Meanwhile, the Texans are a statistical and artistic flop, absent of star power, faced with a dwindling and disgusted fan base and empty seats.

It actually could be more embarrassing for the Texans. From 1973 to 2014 the NFL imposed a blackout rule: if a team failed to sell at least 85 percent of tickets 72 hours before kickoff, the game would be blacked out on local TV. If that rule were still in effect, and the NFL counted butts in seats and not tickets sold, Houstonians would be watching Dyson vacuum cleaner infomercials on Channel 11 Sunday afternoons.

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Running back Dameon Pierce is getting some help. Photo by Matthew Stockman/Getty Images.

The Houston Texans have made several moves in free agency that are beginning to focus in on the vision they are trying to create on offense.

Houston has signed veterans including Robert Woods, Jimmie Ward, Dalton Schultz, Devin Singletary and Case Keenum so far. One of the first things head coach DeMeco Ryans said was his goal for the entire team is to be an attack-first, aggressive program, and that includes on offense.

The signings of Woods, Schultz, fullback Andrew Beck and running backs Singletary and Mike Boone are early indicators aligning with Ryans’ philosophy. In order to be aggressive on offense, Houston needs to have a strong offensive line, but it also has to have great blockers and assertive runners all over the field.

Woods and Schultz have proven with their previous teams they are more than capable of being above-average blockers. Texans fans have first-hand experience with Singletary and his running style, and they already have Dameon Pierce, who has proven he is more than capable of being a punisher out of the backfield.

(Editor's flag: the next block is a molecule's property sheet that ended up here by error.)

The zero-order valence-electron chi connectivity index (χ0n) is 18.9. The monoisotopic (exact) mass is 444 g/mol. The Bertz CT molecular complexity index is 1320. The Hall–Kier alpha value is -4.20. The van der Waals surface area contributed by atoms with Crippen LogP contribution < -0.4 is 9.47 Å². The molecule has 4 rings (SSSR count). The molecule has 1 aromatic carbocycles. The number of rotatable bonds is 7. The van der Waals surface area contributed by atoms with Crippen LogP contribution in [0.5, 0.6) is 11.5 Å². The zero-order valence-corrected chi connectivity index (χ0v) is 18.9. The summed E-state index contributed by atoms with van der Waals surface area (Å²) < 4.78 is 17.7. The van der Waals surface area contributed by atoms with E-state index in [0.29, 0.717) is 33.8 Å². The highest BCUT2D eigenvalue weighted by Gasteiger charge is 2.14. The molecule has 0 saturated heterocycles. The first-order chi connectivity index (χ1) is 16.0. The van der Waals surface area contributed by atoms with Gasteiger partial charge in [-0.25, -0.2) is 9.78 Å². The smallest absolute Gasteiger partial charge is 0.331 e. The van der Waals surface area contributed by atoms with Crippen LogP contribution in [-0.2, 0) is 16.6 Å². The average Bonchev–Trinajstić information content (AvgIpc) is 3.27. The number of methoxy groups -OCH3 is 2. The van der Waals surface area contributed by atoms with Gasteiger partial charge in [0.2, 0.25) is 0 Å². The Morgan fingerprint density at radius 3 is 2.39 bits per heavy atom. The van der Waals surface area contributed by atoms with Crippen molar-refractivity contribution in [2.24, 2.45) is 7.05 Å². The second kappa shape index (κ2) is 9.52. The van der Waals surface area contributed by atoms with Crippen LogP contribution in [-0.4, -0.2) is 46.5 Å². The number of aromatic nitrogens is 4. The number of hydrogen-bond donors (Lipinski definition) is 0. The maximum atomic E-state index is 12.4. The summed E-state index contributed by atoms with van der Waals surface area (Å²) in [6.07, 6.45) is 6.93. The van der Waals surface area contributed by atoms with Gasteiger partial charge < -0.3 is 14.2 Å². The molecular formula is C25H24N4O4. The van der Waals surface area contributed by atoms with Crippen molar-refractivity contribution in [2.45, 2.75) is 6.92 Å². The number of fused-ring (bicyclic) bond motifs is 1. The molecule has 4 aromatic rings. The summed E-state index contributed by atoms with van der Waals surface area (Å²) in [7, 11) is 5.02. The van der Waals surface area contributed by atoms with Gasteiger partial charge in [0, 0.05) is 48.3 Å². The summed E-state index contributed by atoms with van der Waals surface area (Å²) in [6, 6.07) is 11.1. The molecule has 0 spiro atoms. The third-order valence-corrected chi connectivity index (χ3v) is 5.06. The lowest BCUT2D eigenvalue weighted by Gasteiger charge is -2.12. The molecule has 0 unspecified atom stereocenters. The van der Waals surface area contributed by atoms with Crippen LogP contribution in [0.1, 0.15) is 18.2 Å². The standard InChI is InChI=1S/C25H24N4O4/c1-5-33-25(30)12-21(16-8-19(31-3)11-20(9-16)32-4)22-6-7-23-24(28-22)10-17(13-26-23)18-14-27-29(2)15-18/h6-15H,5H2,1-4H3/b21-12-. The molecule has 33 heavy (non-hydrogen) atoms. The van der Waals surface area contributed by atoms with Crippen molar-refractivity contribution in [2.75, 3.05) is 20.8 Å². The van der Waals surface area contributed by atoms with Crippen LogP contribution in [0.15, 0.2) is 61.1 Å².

With the signing of Beck, it also adds an extra layer of versatility for Houston. The San Francisco, Shanahan style is predicated on making every play — whether it be a run or a pass — look as similar as possible.

The 49ers utilized fullback Kyle Juszczyk as a lead blocker, an occasional runner and even as a pass-game threat in the red zone. Beck could be utilized in a similar capacity.

The same can be said for Schultz, who’s caught 57 or more passes in the past three seasons. Woods outside of the trenches is a good lead blocker on potential outside runs too.

With an influx of rookies set to join after the NFL Draft, general manager Nick Caserio is positioning the team to have a great balance between veterans and first-year players. An example is with Keenum, who fits right with Ryans’ aggressive mindset.

It is expected Houston will take a quarterback with its No. 2 overall pick in the draft. Keenum is an experienced veteran that has played every role as a quarterback — from backup to starter. Woods replaces Brandin Cooks as a veteran to lead the receivers room, and Singletary is another key presence with the running backs.

With the mix of age, experience and different roles from the players Houston has signed so far, it is another remark from Ryans’ introductory news conference coming true. Which was to add diversity, in terms of different NFL backgrounds on the team in all different kinds of ways, to the Texans.